28 A number of figures from a French survey conducted in 1998 show that in the case of bank branches with video surveillance 50% of thieves are identified and arrested within two years. On the Paris metro, 83% of incidents are detected by surveillance cameras and the number of people taken in for questioning has increased by 36%. Similarly, in a British town of 10 000 inhabitants, where six cameras monitor the town centre, the number of offences fell from 137 in 1991 to 37 in 1992. In Monaco, which has cameras everywhere, the crime rate is three times lower than that of the neighbouring French département of Alpes-Maritimes.
29 The Venice Commission also notes that, considering that technology has dramatically improved, “in comparison with human observance, video surveillance is by far more effective under several accounts”. But the Venice Commission also concludes that video surveillance might be more intrusive with regard to human rights than human observation.NoteThis is the consequence, in particular, of the possibility of storage and easy electronic transmission of the images, which does not exist in the case of human observation.
30 Other studies show that video surveillance is ineffective in combating crime. For example, video surveillance in the Paris metro has been no help at all in the fight against terrorism. The municipality of Levallois-Perret is a noteworthy example of the ineffectiveness of video surveillance: its streets are monitored more than almost any others in France but there has nevertheless been a significant increase in crime.
31 It is therefore not possible to draw any definitive conclusions regarding the effectiveness of such a system. In fact, one expert on the subject, Professor Jason Ditton, the Director of the Scottish Centre for Criminology in Glasgow, maintains there is nothing to prove that video surveillance has any impact on the crime rate. The studies carried out in the 1990s by the Scottish Centre for Criminology tend to play down the impact of video surveillance on the crime rate and the citizens’ security reflex.Note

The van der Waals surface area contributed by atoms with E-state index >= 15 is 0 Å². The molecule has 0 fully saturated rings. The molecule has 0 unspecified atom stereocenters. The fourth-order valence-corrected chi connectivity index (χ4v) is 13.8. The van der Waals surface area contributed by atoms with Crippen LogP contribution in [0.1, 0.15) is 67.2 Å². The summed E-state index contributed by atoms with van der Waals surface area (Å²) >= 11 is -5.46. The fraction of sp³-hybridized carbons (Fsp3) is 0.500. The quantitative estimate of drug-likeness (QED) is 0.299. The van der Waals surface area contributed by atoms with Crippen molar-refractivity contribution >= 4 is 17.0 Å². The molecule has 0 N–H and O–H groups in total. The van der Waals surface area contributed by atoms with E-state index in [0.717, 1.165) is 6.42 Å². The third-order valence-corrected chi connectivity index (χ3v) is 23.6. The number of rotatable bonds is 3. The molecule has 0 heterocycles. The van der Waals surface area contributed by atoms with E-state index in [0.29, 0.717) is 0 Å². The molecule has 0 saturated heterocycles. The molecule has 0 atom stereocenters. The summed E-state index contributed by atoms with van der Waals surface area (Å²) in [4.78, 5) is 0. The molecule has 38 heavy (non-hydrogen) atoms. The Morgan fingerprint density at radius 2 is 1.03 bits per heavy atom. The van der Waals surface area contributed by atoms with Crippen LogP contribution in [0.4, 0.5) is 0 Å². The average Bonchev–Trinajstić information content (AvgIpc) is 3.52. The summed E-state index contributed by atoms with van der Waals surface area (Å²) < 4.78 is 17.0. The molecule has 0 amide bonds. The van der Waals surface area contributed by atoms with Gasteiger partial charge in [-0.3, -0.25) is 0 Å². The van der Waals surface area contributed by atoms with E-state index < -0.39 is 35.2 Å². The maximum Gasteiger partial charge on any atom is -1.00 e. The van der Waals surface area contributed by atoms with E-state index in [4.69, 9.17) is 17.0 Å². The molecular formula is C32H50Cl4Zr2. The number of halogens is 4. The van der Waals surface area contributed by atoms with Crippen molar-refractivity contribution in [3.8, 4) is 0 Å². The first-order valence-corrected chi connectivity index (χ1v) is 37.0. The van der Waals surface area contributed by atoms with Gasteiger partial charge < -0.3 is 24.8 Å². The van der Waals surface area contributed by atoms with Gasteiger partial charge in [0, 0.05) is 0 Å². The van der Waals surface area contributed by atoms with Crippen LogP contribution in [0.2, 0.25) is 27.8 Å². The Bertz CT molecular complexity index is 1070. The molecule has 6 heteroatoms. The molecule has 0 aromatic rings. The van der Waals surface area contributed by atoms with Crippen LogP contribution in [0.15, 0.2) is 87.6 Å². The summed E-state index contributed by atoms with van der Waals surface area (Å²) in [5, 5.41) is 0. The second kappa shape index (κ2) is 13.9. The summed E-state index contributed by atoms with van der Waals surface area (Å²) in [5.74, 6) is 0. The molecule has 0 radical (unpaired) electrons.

32 At the 23rd International Conference of Privacy and Data Protection Commissioners in 2001, mention was made of the automatic facial recognition system that forms part of a video surveillance schemeNoteNoteNoteNoteNoteset up in the London Borough of Newham. The town has been equipped since 1998 with a closed circuit video surveillance system coupled with a technology that enables the police to be alerted when a person contained in its files passes in front of one of these cameras. When the system was installed in 1997, 75% of the 250 000 inhabitants were living in fear of being attacked. This figure was reduced to 67% in 1998 and subsequently continued to decline. In early 1998, a survey conducted by the local authorities revealed that 67% of those questioned were in favour of the system. This figure even rose to 93% by the end of 1999 (the questionnaire took care to ask the respondents to express their opinion by taking into consideration the possible consequences of the system on human rights, civil rights and privacy). The face comparison system is based on police files on persons already convicted for crimes and involved in criminal activities in the last twelve weeks. Individual files are examined by the police at least every twelve weeks. The images of the faces scanned are not preserved unless they correspond “without any doubt” to a person on file in the database. The public is informed about all the areas covered by the system. The result is a 34% reduction in crime since 1997.
33 The same technology linking a video surveillance system to a facial recognition system was also tried out in the United States by the City of Tampa in Florida in January 2001 on the occasion of the Super Bowl (the final of the American football championship). This experiment was criticised by the American Civil Liberties Union (ACLU), which concluded in a studyNotethat this technology was not reliable enough to justify its installation, which threatens privacy in a number of ways. This system made it possible on several occasions to indicate the presence of the terrorist Carlos in a crowd, but he was in fact at that time in France serving a prison sentence. This raises the question of whether this automatic facial recognition system is sufficiently reliable.

4 Public security or social control?